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November 29, 2014, I received a phone call from an officer of the North Carolina Wildlife Resources Commission named John Beardsley.

He was investigating a missing boater, he said, and explained that some duck hunters had found a canoe and that my phone number had turned up among the gear in the boat.

It had come practically from Canada, I explained—from Plattsburgh, New York, twenty miles south of the border.

Conant had paddled past my house, on the Hudson River a dozen miles above Manhattan, on Labor Day morning.

Righting the boat without severing the ropes was impossible.

Finding no body, Sanders called 911, loaded what bags he could onto his skiff, and towed the canoe inland, via a narrow canal, passing the rickety docks and large oyster middens of a shellfishing operation called Frog Island.

I have been denied what our men are supposed to do.

The nation’s largest Coast Guard facility is in the nearest town, Elizabeth City; it dispatched a boat, a plane, and, eventually, a helicopter to aid in the search.

I mentioned that he had e-mailed me a month or so earlier, in late October, and sounded healthy and happy, in spite of the fact that waves had drowned his laptop. Conant was a Navy veteran, and he suffered from gout and high blood pressure. The father called his friend Grover Sanders, who had been hunting ducks nearby.

He was at a public library in Delaware City, Delaware, “and preparing for the next leg across Chesapeake Bay,” he wrote. Sanders, a stout soybean farmer who hadn’t trimmed his beard in three and a half years, drove his skiff out to have a look.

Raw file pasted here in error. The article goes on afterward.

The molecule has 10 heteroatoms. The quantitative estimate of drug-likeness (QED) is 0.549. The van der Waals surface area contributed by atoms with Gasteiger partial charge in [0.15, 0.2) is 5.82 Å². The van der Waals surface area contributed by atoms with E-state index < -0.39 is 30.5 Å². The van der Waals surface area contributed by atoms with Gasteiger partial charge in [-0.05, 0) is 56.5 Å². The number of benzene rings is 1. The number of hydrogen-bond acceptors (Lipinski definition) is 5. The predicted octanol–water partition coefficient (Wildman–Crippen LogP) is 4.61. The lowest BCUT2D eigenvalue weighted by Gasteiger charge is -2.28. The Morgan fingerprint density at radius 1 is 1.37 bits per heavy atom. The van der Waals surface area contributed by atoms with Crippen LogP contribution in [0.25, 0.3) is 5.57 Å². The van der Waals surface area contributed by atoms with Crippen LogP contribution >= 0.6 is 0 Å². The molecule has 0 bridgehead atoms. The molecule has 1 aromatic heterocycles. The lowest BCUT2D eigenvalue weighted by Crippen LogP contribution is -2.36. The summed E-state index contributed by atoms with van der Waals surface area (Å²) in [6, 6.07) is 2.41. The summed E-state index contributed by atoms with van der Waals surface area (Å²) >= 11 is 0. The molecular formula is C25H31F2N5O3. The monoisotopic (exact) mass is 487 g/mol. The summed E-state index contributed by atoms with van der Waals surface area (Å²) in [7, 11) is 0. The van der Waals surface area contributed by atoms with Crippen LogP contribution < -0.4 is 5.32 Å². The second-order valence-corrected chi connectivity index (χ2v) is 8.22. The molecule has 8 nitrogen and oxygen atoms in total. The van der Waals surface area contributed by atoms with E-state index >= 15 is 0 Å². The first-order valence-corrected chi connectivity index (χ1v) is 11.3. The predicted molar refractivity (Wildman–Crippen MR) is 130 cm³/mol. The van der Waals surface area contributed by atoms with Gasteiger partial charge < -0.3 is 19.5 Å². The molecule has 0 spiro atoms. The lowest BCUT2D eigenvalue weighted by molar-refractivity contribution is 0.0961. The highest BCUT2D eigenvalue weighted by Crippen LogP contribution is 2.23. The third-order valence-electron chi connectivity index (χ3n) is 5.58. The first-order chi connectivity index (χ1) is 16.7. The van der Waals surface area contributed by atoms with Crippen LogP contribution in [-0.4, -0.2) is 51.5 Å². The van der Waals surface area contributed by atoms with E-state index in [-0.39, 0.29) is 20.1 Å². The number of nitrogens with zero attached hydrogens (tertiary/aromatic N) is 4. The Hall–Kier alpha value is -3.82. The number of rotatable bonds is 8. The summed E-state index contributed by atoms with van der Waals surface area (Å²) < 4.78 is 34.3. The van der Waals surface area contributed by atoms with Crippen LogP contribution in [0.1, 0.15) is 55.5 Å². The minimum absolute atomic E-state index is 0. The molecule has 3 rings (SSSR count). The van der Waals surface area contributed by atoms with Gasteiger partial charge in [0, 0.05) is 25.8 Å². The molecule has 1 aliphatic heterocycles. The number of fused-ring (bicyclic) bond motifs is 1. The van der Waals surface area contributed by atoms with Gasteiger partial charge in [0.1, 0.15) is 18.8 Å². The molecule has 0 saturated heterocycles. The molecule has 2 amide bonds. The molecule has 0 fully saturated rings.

He had a rust-colored beard, with patches of white, and his face was as red as a boiled lobster shell—a riparian Santa. His handshake offered the firmest grip I’ve ever felt. The canoe had been spotted floating upside down near the mouth of Big Flatty Creek, by a father who was fishing with his young boy and feared what they might discover if they drew their boat any closer.

On the phone, I explained to Officer Beardsley that I was a journalist, and that I had written a short article (in this magazine) about Conant’s ambitious voyage. Big Flatty discharges into the not so flat brackish waters of Albemarle Sound, about twenty miles west of the Outer Banks.

As I was about to take my toddler son kayaking, a neighbor called out that there was a man in his house I might want to meet.